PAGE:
UPDATE: The House rejects its version of the Farm Bill, 234-195. See how your representative voted: http://clerk.house.gov/evs/2013/roll286.xml
Every time we bring up the Farm Bill, a great sense of urgency hovers over our words. But we’re not doing it for dramatic effect. The Farm Bill process, as long and drawn-out as it is, also moves incredibly quickly, minute by minute. Each time we send out a call to action, it’s because we have a tiny window of hope to get our voices heard.
Years, even decades, of work can come down to a 5-minute vote in an obscure committee. We hope that you will trust us, and our partners, that, when we ask you to take action, it is because that action is important and effective.
Last week, RAFI staff visited Capitol Hill to deliver the messages of rural communities throughout the country. We met with senators, representatives and policy partners to push for a better Farm Bill. This means legislation that brings the value of the good things that farmers do back to the community, instead of to multi-national corporations. We want policy in which farmers are rewarded for stewardship and entrepreneurship rather than overproduction.
This means policy that promotes basic fairness for all people who eat and enthusiastic support and advancement for all who labor in agriculture. And it means creating a nation rooted in a responsibility to care for and innovatively promote the health and sustainability of its environment.
Farm Bill votes in the House Rules Committee started Tuesday afternoon. The committee ended its session by evening, presenting 103 amendments up for debate on the floor today and tomorrow. 226 amendments were originally filed on Monday, many supported by RAFI and our partners. Unfortunately, many of our supported amendments were eliminated, related to rural development, crop insurance reform, local food, organic agriculture and outreach and assistance to minority farmers and ranchers.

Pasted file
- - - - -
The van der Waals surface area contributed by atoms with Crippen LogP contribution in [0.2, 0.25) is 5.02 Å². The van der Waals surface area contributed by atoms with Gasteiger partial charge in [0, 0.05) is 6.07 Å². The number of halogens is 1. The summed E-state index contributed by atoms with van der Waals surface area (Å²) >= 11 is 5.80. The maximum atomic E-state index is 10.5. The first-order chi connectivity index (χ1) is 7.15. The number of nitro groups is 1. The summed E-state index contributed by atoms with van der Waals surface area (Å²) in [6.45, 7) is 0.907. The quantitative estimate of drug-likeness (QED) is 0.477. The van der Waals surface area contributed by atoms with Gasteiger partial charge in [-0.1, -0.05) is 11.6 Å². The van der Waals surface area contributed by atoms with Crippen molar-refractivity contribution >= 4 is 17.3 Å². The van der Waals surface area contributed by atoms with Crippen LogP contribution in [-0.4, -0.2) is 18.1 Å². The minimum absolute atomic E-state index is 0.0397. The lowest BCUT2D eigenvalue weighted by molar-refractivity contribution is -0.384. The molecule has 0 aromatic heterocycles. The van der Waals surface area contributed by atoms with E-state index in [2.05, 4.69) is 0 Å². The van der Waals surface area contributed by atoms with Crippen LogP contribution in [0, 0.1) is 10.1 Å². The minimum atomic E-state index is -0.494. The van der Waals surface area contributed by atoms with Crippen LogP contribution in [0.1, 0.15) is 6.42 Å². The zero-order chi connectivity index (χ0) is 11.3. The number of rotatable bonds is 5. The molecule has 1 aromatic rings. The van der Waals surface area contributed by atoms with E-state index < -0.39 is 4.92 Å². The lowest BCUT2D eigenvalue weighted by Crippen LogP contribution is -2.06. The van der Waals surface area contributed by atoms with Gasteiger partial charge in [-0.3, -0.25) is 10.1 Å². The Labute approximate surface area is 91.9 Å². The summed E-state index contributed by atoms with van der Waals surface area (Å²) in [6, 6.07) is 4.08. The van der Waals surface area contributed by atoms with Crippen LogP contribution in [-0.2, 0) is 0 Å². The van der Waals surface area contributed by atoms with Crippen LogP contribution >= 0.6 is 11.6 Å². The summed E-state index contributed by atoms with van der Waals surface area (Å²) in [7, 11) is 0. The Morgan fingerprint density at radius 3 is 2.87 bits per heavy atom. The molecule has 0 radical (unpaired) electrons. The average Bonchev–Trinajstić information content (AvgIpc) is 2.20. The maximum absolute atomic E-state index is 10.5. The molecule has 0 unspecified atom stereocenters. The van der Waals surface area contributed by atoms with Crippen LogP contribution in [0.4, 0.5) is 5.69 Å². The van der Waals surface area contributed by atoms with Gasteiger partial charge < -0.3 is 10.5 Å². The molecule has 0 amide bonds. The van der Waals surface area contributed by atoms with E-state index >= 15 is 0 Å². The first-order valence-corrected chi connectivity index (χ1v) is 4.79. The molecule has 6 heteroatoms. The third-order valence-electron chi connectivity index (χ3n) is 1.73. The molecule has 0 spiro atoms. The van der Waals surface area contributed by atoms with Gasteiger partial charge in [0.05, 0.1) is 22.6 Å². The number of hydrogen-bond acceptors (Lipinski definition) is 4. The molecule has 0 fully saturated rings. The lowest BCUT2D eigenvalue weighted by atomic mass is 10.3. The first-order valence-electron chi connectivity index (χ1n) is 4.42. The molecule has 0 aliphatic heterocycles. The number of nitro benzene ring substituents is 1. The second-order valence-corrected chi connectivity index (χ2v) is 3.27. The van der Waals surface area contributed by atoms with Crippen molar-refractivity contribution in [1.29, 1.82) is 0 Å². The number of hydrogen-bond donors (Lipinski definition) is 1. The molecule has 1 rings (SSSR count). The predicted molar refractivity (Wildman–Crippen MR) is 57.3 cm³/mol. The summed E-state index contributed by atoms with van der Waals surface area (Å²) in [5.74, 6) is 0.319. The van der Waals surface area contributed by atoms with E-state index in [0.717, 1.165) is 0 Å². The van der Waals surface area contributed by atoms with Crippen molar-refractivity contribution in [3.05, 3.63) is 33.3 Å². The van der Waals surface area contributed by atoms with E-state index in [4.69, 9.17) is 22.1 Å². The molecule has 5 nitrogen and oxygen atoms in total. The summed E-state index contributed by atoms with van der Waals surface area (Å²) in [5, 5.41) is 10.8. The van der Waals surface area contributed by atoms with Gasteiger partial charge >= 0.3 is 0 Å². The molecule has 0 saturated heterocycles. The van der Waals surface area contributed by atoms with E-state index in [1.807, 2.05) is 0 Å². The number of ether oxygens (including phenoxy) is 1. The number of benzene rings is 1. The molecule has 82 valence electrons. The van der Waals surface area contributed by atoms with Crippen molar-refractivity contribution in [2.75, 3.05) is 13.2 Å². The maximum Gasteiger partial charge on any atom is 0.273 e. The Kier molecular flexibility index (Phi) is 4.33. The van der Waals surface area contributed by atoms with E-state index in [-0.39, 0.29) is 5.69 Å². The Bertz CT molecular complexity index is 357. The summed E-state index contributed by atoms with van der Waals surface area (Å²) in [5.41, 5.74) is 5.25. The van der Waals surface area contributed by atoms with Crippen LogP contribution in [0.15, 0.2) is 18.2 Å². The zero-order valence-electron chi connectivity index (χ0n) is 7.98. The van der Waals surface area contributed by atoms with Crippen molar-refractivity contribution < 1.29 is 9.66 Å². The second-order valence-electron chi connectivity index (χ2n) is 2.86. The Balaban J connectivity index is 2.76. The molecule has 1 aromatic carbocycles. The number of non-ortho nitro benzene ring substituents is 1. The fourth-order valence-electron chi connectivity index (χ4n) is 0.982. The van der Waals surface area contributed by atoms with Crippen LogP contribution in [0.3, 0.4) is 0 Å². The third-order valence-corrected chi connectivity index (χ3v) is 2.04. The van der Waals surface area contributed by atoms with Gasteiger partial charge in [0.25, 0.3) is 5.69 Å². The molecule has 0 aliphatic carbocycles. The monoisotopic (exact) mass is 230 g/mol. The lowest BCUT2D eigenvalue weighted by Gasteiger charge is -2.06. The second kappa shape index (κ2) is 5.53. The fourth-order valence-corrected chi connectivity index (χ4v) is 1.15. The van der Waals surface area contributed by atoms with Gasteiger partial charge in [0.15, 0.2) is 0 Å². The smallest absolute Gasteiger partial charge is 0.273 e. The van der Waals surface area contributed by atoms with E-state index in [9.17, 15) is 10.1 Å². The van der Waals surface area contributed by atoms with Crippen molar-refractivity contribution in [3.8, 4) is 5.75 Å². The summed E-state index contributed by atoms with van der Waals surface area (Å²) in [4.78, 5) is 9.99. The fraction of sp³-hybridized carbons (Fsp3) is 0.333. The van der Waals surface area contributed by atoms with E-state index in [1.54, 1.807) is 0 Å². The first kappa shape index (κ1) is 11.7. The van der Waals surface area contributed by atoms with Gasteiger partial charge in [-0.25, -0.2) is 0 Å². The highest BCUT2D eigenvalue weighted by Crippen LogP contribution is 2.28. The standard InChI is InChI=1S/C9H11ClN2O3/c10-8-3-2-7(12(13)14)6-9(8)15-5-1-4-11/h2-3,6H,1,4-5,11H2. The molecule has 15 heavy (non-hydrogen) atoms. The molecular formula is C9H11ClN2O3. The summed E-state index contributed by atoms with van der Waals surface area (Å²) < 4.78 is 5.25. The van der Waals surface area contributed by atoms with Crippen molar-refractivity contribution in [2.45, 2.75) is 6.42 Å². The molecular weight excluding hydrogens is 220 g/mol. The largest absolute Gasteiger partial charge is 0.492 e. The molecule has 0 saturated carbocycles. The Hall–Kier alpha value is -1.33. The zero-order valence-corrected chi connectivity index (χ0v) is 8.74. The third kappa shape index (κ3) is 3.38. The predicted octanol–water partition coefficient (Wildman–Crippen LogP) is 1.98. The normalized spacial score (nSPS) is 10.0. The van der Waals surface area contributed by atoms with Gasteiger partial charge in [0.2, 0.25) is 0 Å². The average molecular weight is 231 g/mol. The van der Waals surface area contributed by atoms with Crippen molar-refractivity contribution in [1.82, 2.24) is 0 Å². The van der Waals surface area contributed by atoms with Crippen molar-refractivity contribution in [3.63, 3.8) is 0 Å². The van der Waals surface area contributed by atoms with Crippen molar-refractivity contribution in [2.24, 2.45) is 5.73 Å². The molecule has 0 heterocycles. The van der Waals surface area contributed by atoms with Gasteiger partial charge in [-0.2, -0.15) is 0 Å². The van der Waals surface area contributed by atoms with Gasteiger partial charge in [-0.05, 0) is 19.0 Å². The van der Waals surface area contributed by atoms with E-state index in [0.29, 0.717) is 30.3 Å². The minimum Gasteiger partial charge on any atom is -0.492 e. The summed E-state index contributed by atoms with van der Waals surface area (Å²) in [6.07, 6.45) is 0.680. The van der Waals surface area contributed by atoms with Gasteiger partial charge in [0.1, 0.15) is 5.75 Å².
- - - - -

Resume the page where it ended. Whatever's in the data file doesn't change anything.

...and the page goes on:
Before Members of the House had a chance to vote, many of the amendments we supported (including all of the organic proposals) were withdrawn. These very important amendments we worked hard to secure were not even allowed for consideration.
This grim reality doesn’t mean it’s over. We can still win and demand a Farm Bill that supports our communities, not big corporations. Wins and losses will not be in the form of the whole bill, but small steps and language changes will help tip the balance.
A strong push from fair food and farm advocates like you can make a difference. Once again, we urge you to take action TODAY.
Below are priority amendments to urge your rep to support (and one to oppose):
Payment Limit Reform Amendment (Fortenberry R-NE) – This amendment builds on our historic win in the Senate bill, which now includes the tightest per farm payment limit ever in the history of farm programs. All of the savings would go toward deficit reduction. We believe this is common sense reform.
Amendment to require USDA agencies to provide a time and date stamped receipt for service to each farmer and rancher requesting information or service from USDA Amendment. (Fudge D-OH) – This amendment adds authority to require the issuance of a receipt for service or denial of service to any current or prospective participant in USDA programs serving farmers and ranchers as operated by the Farm Service Agency, the Natural Resources and Conservation Service and in any other USDA program directly serving producers. In a time of tight resources, a receipt for service will help assure that all farmers and ranchers receive clear information on programs available to them and what they need to do to access them, and verify that information has been provided. (Originally Sen. Tom Udall’s amendment).
OPPOSE: Lifetime ban on SNAP benefits to certain felons Amendment (Wagner, Ann R- MO, Blackburn R-TN, Walberg R-MI) – The amendment creates a lifetime ban on SNAP benefits for anyone convicted of a drug-related felony, rape, murder, felony-robbery, or treason. Allows states to opt-in/opt-out of the lifetime ban to a minimum of a five (5) year ban.
For a full play-by-play and a list of what to support and oppose, click here for the National Sustainable Agriculture Coalition’s amendment tracker. RAFI is a proud member of NSAC, and, along with many other members, helps guide their policy priorities.
To watch the debate live on CSPAN, click here.
Shannon Roberts of Horse Collar Farm. Photo by Alix Blair for RAFI-USA, 2010.